Who are the men and women behind the data science assignments at Ordina? Drawn from a wide range of backgrounds, they have one thing in common: they are all bright minds. Take David De Wachter. At the end of 2017, David swapped his academic career for a position as a Data Scientist in the VisionWorks team. ‘It was time to actually put theory into put practice,’ he explains.
Growing up, David’s dream was to become a policeman. But at the age of 18, he decided to go to VUB, Vrije Universiteit Brussel, where he studied a degree course somewhat related to the job of policeman: sociology. ‘The perfect choice of degree course when you are not quite sure yet which way you want to go,’ David opens. ‘A year into the course, it was clear to me that I was mostly interested in practical subjects like research methods, applied statistics and demography. I built on this.’ David was that passionate about quantitative sociology that he decided to take a PhD, which resulted in a double PhD at VUB and the University of Antwerp. Even after this achievement, he continued his university studies, this time as a PhD researcher at the University of Antwerp.
Big data before the term was coined
Type his name into Google and you will find a whole bunch of research projects David was involved in. ‘Using millions of records from Belgian censuses, the National Register etc, we solved demographic problems. That was actually big data before the term was coined,’ he says. ‘And extremely interesting. But after nine years of research, I was ready for a change. Research work can sometimes be a theoretical and solitary business. I wanted more interaction: to work in a team, developing solutions for c0ncrete problems. What’s more, I wanted to broaden my horizons: as long as you are working in one particular field – in my case, demography– you are mostly using a series of specific techniques. I was keen to explore new things.’
The millions of records from Belgian censuses, the National Register etc we used to solve demographic problems, that was actually big data before the term was coined.
Research and people
In 2016, David left university to work at IFIC, the Instituut voor Functieclassificatie – a non-profit organisation engaged in occupational classification and related activities – where he calculated the cost of new pay scales. ‘In addition to being a data analyst, I also provided technical support at negotiations between employer and employee organisations. Quite intense, but also great fun,’ David recalls. ‘It reinforced a feeling I had at university, that I love research and technical things, but that I also really love working with people. When the project was completed, there was no doubt in my mind: I was going to be a consultant.’
I love research and technical things, but I also really love working with people. A job as a consultant allows me to do both.
Programming, analysing and visualising
‘In October 2017, David joined the VisionWorks team at Ordina as a Data Science consultant. ‘Initially, I was unsure whether I had the right skills. I had a background in research and applied statistics, but Data Science also involves programming and IT. I didn’t feel quite skilled enough yet in those areas. Ordina won me over.’
During his first months at Ordina, David worked on an internal tool to automatically assign vacancies to the right business unit, based on Natural Language Processing (NLP). Soon after that, he was assigned to FSMA, the regulatory body of the Belgian financial market. FSMA had created a number of theoretical risk models for financial products and called in Ordina to help programme – and consequently, automate – these models and to optimise them where possible. This project also involved quite a lot of data visualisation: David built a dashboard for the experts, which they could also run simulations in.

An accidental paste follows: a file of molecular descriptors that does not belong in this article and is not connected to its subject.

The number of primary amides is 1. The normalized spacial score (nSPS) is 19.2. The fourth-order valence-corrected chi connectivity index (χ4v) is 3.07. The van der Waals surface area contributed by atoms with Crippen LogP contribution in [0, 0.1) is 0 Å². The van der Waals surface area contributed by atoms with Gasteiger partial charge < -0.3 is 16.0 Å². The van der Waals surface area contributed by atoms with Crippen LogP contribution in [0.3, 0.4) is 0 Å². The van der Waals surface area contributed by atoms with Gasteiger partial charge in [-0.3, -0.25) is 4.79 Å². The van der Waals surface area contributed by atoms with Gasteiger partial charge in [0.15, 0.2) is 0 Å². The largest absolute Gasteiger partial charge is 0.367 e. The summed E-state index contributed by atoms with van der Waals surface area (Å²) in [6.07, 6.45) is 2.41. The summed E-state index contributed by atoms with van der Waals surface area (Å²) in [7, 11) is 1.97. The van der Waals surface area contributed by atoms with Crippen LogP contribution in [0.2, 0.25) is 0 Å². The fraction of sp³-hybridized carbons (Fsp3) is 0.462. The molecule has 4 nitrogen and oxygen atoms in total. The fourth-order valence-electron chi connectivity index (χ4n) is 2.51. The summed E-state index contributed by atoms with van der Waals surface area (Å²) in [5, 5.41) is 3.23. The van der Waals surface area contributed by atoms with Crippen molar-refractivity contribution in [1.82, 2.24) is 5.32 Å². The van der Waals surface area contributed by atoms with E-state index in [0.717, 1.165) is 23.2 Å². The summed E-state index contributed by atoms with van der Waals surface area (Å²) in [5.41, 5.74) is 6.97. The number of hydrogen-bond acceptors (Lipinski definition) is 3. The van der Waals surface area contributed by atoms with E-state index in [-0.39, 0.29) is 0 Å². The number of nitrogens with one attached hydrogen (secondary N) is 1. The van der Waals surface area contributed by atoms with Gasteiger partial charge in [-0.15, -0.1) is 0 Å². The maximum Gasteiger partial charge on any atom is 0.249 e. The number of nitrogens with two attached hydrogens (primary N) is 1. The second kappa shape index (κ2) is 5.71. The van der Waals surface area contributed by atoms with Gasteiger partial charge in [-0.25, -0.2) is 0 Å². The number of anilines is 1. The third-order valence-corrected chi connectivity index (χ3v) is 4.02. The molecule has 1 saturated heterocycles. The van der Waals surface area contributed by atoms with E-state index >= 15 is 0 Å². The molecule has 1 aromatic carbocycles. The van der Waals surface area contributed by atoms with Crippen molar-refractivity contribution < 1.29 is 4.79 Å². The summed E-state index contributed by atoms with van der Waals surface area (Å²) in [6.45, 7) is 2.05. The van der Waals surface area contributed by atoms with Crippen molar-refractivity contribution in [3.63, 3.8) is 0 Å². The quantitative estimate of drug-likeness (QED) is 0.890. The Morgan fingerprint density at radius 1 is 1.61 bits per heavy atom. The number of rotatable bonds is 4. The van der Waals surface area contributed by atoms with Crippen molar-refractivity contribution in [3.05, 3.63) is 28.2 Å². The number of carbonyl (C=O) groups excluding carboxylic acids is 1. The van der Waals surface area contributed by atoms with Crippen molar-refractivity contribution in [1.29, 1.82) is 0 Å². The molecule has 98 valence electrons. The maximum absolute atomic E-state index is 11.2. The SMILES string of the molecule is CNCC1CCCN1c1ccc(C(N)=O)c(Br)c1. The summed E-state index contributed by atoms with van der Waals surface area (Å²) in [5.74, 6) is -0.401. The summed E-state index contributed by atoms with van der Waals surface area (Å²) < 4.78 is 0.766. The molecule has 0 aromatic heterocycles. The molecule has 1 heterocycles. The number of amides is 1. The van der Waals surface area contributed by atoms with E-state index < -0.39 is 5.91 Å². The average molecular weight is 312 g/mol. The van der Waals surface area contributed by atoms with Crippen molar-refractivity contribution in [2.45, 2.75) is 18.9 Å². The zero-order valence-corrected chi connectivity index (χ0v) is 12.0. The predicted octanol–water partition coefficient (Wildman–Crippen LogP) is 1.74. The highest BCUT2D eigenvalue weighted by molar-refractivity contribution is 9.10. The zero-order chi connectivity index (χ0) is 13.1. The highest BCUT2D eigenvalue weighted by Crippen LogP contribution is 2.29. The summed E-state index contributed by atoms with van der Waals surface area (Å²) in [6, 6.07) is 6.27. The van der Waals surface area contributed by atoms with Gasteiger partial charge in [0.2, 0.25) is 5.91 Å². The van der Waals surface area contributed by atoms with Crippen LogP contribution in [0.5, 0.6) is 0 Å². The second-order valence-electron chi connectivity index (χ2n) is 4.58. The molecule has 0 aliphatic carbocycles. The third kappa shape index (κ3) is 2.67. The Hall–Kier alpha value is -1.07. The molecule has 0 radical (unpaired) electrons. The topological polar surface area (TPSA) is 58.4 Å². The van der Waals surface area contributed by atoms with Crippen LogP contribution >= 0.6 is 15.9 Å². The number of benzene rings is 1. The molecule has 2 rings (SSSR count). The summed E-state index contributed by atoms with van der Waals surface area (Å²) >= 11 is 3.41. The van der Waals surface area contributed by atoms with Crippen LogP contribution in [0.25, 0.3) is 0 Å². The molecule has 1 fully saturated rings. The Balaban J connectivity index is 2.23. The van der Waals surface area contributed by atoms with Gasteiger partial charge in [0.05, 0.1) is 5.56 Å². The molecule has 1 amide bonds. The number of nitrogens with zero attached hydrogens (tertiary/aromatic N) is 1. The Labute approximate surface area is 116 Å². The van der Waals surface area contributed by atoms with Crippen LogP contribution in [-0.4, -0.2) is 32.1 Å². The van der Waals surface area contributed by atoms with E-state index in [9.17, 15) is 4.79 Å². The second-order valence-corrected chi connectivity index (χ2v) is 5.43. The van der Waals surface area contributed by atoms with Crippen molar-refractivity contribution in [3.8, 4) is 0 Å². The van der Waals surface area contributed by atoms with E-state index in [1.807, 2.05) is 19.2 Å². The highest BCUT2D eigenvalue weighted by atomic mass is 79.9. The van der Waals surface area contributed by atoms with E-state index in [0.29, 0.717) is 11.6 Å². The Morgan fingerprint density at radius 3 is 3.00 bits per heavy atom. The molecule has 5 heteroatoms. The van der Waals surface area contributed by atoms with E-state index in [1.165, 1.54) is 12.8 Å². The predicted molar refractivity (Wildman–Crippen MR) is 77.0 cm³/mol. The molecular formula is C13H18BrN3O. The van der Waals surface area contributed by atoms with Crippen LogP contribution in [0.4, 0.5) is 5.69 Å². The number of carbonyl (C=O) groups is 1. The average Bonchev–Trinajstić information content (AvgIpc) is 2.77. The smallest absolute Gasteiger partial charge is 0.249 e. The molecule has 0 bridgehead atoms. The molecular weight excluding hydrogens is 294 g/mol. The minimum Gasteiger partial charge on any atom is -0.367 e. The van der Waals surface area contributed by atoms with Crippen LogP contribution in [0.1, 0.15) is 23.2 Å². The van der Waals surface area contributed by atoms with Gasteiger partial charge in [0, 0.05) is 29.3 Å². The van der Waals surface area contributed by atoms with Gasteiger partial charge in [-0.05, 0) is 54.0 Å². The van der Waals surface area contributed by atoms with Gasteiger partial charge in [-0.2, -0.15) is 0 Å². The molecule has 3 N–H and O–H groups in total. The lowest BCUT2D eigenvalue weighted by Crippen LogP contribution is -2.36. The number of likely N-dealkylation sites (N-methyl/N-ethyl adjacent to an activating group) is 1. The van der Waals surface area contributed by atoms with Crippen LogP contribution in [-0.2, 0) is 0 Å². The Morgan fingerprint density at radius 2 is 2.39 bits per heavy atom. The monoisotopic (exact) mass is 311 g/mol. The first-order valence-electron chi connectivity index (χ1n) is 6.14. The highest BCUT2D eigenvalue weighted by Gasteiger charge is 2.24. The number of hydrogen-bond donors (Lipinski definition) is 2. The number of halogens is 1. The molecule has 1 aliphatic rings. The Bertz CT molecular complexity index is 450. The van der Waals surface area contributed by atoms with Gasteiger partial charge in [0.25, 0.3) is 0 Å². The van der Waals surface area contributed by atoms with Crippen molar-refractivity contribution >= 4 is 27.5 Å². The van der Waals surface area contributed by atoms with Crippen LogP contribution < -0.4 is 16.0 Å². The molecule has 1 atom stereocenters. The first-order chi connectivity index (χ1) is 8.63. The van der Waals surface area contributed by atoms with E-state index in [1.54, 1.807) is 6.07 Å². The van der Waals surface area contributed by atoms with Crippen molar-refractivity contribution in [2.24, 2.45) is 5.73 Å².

Predicting time series at UCB Pharma
A number of VisionWorks colleagues are still assigned to FSMA. Meanwhile, David’s expertise was required at UCB Pharma. ‘UCB Pharma was looking for a consultant to further develop the time series models they had created to be able to predict the sales figures and profit margins of drugs, among other things. Time series are quite complex, but luckily, I had some experience in this area. We managed to make the models smarter so that they provide ever more valuable insights. Thanks to the models, the business analysts at UCB can base their predictions on data – supplemented with their expertise, experience and a bit of gut instinct.’
We managed to make the time series smarter so that they provide ever more valuable insights. The business analysts at UCB can now base their predictions on data, supplemented with their expertise and experience.
Data-driven approach for VDAB
David has also been working on an AI based tool for VDAB, the public employment service of Flanders. ‘VDAB is extremely committed to using data science.’ For instance, VDAB is developing tools based on data and AI to support mediators during the mediation process. A second project David is collaborating on is still in its initial stages: VDAB wants to go through vacancies to map the job competencies of tomorrow. The insights gained will help them prepare applicants for the job market of the future.
Beyond proof of concept
‘Our assignments are very diverse. VisionWorks has an impressive record of achievements, but was operating a little too much under the radar,’ David feels. ‘To position ourselves more strongly in the market, we have recently brought in experts in specific fields, such as Computer Vision, Reinforcement Learning and NLP.’ Why should companies call in Ordina to help them make the most of their data? ‘We do more than just develop a prototype: we also roll out the tool, integrate everything into the existing systems and provide support. And: we are very good at listening to our customer. I didn’t study sociology for nothing,’ David laughs.